Interestingly, Bonamassa has always been candid about his early influences, they weren't the black blues guys from the South but British rock guitarists like Clapton, Jeff Beck and Jimmy Page, and especially the much underrated (and late) Rory Gallagher from Ireland.
“You have to be honest, I learned the music from those guys and not the masters, although I've subsequently gone back and found them
“Gallagher was a blue collar hero. He reminded me of my father, he made as honest a music as you could ever find, there was no pretense, no pomp and circumstance. It was just cool music. I think ultimately too much hype and stuff around an artist dilutes the art. You gotta be able to just pick up a guitar and sing, that's it.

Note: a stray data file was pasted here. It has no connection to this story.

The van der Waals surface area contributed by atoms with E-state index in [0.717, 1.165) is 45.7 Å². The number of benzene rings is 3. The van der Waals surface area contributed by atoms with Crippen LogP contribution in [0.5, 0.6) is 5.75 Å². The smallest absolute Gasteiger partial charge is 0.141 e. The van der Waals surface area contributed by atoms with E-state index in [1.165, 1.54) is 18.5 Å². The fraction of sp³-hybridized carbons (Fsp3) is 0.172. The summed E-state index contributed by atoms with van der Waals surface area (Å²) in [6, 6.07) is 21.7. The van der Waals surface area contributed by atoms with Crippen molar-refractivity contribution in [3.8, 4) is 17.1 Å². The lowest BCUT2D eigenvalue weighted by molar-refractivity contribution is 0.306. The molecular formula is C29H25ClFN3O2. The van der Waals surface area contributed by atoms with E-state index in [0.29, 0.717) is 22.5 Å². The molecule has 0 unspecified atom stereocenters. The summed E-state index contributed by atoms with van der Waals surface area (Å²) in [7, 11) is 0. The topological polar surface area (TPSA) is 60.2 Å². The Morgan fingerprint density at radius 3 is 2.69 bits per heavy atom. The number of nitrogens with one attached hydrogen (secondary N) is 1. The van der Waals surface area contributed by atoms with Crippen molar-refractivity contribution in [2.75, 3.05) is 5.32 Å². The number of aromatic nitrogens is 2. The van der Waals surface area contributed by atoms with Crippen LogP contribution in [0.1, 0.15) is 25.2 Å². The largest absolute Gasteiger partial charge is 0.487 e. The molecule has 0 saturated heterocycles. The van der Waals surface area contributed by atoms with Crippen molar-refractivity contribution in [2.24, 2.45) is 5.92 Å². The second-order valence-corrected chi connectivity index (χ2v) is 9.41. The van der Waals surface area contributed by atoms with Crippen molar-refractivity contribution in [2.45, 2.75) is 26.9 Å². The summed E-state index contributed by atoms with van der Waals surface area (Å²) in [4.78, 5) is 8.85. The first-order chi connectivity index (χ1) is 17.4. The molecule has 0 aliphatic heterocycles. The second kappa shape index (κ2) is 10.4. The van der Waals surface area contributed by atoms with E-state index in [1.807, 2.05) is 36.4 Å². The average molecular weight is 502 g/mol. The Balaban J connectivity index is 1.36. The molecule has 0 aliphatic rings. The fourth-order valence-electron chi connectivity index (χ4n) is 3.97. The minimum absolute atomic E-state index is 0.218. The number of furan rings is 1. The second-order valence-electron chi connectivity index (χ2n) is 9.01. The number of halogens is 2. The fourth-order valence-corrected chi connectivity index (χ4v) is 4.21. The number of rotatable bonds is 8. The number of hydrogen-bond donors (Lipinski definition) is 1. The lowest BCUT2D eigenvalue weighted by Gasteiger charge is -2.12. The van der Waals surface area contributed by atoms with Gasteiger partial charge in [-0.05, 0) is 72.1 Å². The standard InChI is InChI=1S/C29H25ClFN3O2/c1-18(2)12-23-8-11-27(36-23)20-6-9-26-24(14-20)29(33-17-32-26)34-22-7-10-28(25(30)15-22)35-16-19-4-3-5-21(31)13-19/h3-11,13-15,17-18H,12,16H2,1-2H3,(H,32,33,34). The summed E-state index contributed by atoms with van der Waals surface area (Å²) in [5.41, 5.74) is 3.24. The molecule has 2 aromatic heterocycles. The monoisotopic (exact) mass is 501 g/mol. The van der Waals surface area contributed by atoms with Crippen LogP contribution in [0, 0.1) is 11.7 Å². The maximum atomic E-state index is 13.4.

“It's not that hard to go out and do what you love to do.”
What he loves doing at the moment is a two-parter show of acoustic and electric sets, that's what Auckland will see.
“It showcases the songs better in the acoustic set, and there's less soloing obviously. Essentially it's two different shows and we're opening for ourselves,” he laughs.
That pragmatic and myth-denying approach was inculcated early.
“Nobody would sign me to a label and nobody would book me. Now it's myself and my manager and we are both crazy mavericks, it totally gives you independence and that feeling that I can just go and do whatever I want. . . . I don't think it's a huge audience [for the blues] but I think there is an audience. The people want to see it but everybody has a tendency to write off the blues.”
And Bonamassa has played with some of the best in the business.